4. Oxidative stress and antioxidants in the pathophysiology of malignant melanoma. Elena Obrador, Feng Liu-Smith, Ryan W. Dellinger, Frank L. Meyskens, and Jose M. Estrela. Invited review for Biol. Chemistry, 2018 Oct 31. pii: /j/bchm.ahead-of-print/hsz-2018-0327/hsz-2018-0327.xml. doi: 10.1515/hsz-2018-0327. [Epub ahead of print]
 
5. Tze-An Yuan, Yunxia Lu, Frank Meyskens and Feng Liu-Smith. 2018. Sex difference in anatomic site-specific cutaneous melanoma rates suggests pathophysiological mechanisms in addition to UV radiation. Cancer Causes & Control, 2018 May;29(4-5):405-415
 
6. Filipp, Fabian; Birlea, Stanca; Bosenberg, Marcus; Brash, Douglas; Cassidy, Pamela; Chen, Suzie; D'Orazio, John; Fujita, Mayumi; Goh, Boon-Kee; Herlyn, Meenhard; Hornyak, Thomas; Indra, Arup; Kumarasinghe, Prasad; Leachman, Sancy; Le Poole, Caroline; Lionel, Larue; Liu-Smith, Feng; Manga, Prashiela; Montoliu, Lluis; Norris, David; Shellman, Yiqun; Smalley, Keiran; Spritz, Richard; Sturm, Richard A.; Swetter, Susan; Terzian, Tamara; Wakamatsu, Kazumasa; Weber, Jeffrey; Box, Neil, 2018, Frontiers in Pigment Cell and Melanoma Research. Pigment Cell and Melanoma Research, 2018 Nov;31(6):728-735. doi: 10.1111/pcmr.12728. Epub 2018 Oct 3.
PMID: 30281213
 
7. Vivek Abraham, Ryan Dellinger, Angela Garcia, Feng Liu-Smith, Kristin Kelly, 2018. 12-hydroxyeicosatetraenoic acid (12-HETE) levels are increased in Actinic Keratoses (AK) and Squamous Cell Carcinoma (SCC). JAAD, 2018 Dec;79(6):1152-1153. PMID: 29902547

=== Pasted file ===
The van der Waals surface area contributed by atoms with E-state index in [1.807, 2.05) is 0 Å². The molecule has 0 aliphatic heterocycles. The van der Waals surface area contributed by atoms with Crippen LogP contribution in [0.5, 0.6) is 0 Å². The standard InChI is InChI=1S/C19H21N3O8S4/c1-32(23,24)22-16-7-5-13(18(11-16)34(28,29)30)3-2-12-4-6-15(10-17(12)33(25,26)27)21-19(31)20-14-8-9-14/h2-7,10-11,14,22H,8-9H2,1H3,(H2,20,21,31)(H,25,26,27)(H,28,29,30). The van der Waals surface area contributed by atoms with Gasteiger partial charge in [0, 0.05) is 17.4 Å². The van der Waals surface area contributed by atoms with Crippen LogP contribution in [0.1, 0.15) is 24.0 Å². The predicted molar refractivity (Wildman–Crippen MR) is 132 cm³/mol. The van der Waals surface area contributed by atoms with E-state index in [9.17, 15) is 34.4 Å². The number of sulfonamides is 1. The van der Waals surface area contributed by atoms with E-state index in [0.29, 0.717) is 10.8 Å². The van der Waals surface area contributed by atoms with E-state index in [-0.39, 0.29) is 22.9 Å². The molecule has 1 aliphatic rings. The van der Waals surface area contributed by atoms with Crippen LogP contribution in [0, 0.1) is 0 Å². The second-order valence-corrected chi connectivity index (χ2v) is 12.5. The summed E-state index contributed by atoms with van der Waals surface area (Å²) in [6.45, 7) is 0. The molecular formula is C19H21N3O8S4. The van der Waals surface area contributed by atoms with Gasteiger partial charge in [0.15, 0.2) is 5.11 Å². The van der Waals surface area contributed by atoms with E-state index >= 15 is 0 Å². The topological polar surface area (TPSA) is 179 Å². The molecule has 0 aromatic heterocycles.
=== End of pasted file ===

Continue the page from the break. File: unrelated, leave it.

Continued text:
8. Feng Liu-Smith* and Argyrios Ziogas, An age-dependent interaction between sex and geographical UV index in melanoma risk. J Am Acad Dermatol, in press. Available online December, 2017: http://www.jaad.org/article/S0190-9622(17)32748-2/pdf (*corresponding author)
 
9. Tze-An Yuan, Frank L. Meyskens, Feng Liu-Smith*, 2018. A cancer registry-based analysis on the non-white populations reveals a critical role of the female sex in early-onset melanoma. Cancer Causes & Control, 29(4-5):405-415 (*corresponding author)
 
10. Helma Zecena, Daniel Tveit, Zi Wang, B.Sc. Ahmed Farhat, Parvita Panchal, Jing Liu, Simar Singh, Amandeep Sanghera, Ajay, Bainiwal, Shuan Y Teo, Frank L Meyskens, Feng Liu -Smith*; Fabian Volker Filipp*, 2018. Systems biology analysis of mitogen activated protein kinase inhibitor resistance in malignant melanoma, BMC Systems Biology 12:33 (*co-corresponding author)
 
11. Tze-An Yuan, Vandy Yourk, Ali M. Farhat, Argyrios Ziogas, Angela Garcia, Frank L. Meyskens Jr, Hoda Anton-Culver, Feng Liu-Smith, 2018. A Case-Control Study of the Genetic Variability in Reactive Oxygen Species-Metabolizing Enzymes in Melanoma Risk. International Journal of Molecular Science, 19(1):242-260. (*corresponding author)